Financial Planning for College-Bound Families
Saving for college shouldn’t mean neglecting your other financial goals
How Can A Dedicated College Financial Planner Help me?
Timeline for Saving For College
We know that saving for college and higher education expenses is a concern for most families. Developing a funding strategy that comes primarily from savings should be the focus for families with young children under 14 years old (8th grade). Developing an appropriate education funding strategy early on is critically important as our clients will have time on their side to maximize the future value of their savings through reinvestment and compounding growth.
We can help you run calculations to see just how much your family needs to save over your respective time frame, given assumptions about investment returns and risk tolerance levels. Since college can be such a major expense for families it is best to start saving early so that can reach your funding goals without derailing your retirement plans.
While every case is unique and we need to plan according to your family’s personal financial situation, here is our general recommended savings amount by age for your future college-bound student.
Primary Focus: Saving for College
Planning Strategies: Tax Planning, Cash Flow Planning
Primary Focus: Paying for College
Planning Strategies: Tax Planning, Cash Flow Planning, Financial Aid Planning, Debt Management Planning
College Financial Planning - What you need to know
EARLY STAGE COLLEGE FUNDING
Traditionally, planning for college has been limited to a parent or family member opening a 529 account when a child is born to save for a college education. The next time it is discussed is right before the student is ready to attend college, which in most cases is too late.
After high school graduation, the student receives their financial aid package and pays the remaining balance with their 529, UTMA, or other funds earmarked for college, and fills in the gap with student loans. This type of planning has resulted in a rapidly rising student loan debt crisis that was $1.6 trillion in 2020. It’s time to change the current process and begin creating comprehensive college funding plans to maximize financial aid, minimize taxes, and save for retirement, while not jeopardizing your goals and desires.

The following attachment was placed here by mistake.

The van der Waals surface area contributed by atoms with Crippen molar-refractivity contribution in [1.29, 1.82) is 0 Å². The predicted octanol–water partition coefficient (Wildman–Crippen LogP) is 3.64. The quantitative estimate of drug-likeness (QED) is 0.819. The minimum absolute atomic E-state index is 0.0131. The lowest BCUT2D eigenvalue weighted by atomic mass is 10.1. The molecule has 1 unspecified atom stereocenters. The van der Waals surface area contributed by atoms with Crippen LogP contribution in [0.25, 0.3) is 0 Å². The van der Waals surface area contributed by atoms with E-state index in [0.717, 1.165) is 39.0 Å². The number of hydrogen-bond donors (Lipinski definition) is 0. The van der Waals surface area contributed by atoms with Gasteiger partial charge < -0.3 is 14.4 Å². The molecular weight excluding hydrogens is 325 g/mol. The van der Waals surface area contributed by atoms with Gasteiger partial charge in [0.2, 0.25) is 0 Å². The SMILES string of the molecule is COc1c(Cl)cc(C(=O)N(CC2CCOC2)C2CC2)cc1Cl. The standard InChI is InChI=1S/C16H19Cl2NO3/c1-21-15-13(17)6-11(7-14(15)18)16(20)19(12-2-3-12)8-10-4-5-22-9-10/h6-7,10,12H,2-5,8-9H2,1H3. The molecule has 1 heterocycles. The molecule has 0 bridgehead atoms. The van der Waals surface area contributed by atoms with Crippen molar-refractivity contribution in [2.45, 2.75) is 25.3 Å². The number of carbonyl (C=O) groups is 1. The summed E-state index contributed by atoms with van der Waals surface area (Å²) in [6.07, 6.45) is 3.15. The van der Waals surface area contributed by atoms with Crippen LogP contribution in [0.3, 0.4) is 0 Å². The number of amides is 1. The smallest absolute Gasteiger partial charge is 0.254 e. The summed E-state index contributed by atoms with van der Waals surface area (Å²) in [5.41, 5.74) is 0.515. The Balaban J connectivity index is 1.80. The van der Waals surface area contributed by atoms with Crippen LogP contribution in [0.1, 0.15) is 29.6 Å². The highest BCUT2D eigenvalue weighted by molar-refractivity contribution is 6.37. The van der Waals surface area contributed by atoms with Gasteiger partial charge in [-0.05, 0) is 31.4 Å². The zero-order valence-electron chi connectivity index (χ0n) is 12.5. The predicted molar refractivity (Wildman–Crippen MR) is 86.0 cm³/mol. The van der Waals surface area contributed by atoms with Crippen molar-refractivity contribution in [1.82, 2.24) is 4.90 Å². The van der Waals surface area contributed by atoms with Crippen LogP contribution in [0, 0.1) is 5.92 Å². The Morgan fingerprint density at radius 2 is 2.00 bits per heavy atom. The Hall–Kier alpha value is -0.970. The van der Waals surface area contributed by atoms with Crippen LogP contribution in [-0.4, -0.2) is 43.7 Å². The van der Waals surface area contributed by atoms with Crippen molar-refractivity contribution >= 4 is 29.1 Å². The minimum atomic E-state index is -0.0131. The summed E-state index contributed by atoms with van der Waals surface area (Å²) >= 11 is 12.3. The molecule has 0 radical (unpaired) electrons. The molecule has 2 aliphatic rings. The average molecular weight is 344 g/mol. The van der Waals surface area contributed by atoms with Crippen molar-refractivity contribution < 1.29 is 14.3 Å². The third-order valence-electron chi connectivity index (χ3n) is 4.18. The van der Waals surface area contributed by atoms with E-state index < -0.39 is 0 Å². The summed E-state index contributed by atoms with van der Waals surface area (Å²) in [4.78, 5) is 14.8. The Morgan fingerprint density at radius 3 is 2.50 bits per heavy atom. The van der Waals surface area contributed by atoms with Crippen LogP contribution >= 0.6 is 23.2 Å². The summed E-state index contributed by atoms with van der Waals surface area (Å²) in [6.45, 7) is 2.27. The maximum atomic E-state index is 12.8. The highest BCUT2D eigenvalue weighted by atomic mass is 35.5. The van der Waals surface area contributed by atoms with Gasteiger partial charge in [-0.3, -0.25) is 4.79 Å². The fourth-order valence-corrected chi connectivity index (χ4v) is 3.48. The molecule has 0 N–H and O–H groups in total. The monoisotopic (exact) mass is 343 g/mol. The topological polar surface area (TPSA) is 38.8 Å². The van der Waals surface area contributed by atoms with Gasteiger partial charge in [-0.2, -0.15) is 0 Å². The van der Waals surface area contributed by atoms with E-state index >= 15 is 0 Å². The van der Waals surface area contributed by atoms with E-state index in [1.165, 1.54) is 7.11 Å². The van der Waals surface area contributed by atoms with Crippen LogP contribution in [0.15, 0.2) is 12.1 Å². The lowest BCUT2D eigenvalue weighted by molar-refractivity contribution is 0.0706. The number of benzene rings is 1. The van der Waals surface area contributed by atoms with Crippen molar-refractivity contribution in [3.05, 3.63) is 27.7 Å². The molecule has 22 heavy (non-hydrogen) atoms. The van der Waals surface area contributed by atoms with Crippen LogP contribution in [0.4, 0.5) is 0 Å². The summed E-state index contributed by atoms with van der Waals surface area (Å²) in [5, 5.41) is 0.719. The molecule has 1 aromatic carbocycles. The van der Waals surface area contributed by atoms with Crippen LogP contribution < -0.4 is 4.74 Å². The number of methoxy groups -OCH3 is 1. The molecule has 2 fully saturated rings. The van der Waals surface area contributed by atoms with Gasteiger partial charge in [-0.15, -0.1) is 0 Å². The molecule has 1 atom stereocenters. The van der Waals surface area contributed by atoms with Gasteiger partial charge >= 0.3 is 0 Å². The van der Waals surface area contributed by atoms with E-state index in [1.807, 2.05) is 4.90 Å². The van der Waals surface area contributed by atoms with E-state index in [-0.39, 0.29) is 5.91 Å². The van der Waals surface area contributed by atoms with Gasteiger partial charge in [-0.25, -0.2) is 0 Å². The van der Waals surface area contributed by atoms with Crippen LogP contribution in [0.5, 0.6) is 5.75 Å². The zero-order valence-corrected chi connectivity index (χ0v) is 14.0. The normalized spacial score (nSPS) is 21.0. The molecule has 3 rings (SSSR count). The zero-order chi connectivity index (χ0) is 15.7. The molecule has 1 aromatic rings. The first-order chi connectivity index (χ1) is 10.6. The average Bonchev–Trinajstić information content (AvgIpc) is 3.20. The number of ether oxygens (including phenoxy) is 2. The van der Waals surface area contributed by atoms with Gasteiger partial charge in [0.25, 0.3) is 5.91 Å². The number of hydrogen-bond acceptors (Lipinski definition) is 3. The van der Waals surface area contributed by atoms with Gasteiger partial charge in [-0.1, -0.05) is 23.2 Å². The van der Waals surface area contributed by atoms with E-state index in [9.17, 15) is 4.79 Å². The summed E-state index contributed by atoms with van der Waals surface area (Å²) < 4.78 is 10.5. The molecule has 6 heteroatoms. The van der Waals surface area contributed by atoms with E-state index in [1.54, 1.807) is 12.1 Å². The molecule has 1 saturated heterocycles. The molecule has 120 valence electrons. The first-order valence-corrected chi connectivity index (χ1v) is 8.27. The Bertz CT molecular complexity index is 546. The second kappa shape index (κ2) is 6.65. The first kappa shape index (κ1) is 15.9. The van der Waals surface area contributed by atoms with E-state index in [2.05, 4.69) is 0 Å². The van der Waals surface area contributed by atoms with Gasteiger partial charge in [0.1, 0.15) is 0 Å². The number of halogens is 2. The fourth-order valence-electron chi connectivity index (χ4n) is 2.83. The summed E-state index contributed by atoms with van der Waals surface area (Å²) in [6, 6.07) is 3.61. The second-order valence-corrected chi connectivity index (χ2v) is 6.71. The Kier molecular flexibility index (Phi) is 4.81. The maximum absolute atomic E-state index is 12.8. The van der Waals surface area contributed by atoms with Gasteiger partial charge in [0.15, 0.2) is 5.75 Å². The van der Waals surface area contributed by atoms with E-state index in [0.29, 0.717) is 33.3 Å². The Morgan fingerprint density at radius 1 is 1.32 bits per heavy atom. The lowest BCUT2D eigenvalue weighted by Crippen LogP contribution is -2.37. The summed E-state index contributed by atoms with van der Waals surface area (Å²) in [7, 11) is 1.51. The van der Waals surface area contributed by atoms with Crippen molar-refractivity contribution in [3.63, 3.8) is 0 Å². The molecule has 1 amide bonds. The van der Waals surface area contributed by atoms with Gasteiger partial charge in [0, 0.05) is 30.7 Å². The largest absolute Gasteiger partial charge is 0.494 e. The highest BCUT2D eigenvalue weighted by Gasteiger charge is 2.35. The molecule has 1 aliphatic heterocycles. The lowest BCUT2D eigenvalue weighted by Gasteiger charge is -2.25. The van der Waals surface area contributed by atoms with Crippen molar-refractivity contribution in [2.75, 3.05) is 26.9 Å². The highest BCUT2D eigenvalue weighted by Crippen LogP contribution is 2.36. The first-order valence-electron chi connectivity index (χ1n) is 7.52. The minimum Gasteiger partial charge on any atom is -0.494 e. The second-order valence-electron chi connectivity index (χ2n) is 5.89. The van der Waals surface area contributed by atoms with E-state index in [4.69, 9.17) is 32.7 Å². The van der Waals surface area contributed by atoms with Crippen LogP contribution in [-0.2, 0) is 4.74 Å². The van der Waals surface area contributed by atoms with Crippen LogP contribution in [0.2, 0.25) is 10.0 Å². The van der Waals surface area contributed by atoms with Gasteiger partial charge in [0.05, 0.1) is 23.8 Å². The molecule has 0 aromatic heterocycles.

As early as possible. Of all the things you will spend money on for your child, college is likely to be the most expensive. The more time you give yourself to save, the better your chances are of paying those college bills. Take advantage of compounding and tax advantaged vehicles such as a 529 college savings plan.
Most people are familiar with 529 plans and these are a great place to start. Additional savings vehicles include Coverdell Education Savings Accounts, savings accounts, Roth IRAs, taxable brokerage accounts, and custodial accounts.
A 529 plan is a state sponsored savings plan designed to be used for the beneficiary’s education expenses. You can withdraw funds tax-free to cover qualified educational expenses.
Each 529 plan has an account owner and beneficiary (owner and beneficiary can be the same person). The account owner controls the investment options and uses the funds to pay for qualified college expenses and K-12 tuition of the beneficiary.
Benefits of 529 plans
Most people consider saving for education through 529 plans because of the many benefits that they provide. These include:
- Earnings accumulate in a 529 plan on a tax-deferred basis. If used for qualified distributions, the gains are tax free.
- Most states allow contributions to 529 plans to be eligible for a state income tax deduction or credit.
- The owner maintains control of the account, not the beneficiary.
- No income-based restrictions
- Flexibility of use
- If your state does not offer an income tax deduction, you have the option of choosing a plan from any state.
- Ability to change beneficiaries
- Ability to change investments twice a year or when there is a change in beneficiary
- Various investment options, including age-based
529 savings plans are not tax deductible at the Federal level. More than 30 states offer a 529 tax deduction or credit, which will allow you to deduct your 529 contribution in a given year and thus lower your state income tax burden. Deduction limits will vary by state.
Loans from 529 plans are not allowed.
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It explains the critical things you need to know to succeed in the college funding process.
Common College Financial Planning Mistakes
Not having the college money talk before searching for colleges
Not knowing your Expected Family Contribution (EFC) and what it means
Not submitting financial aid forms
Having too much income or assets in student’s name
Thinking that you will get more financial aid if you don’t put money aside for college
Using the wrong college savings accounts
Using retirement funds to pay for college
And many more… Reach out to us for more details
As a comprehensive certified financial planner, I can show you how to pay for college without putting your budget, retirement, or other goals at risk.
What is the process of working with a college planner?
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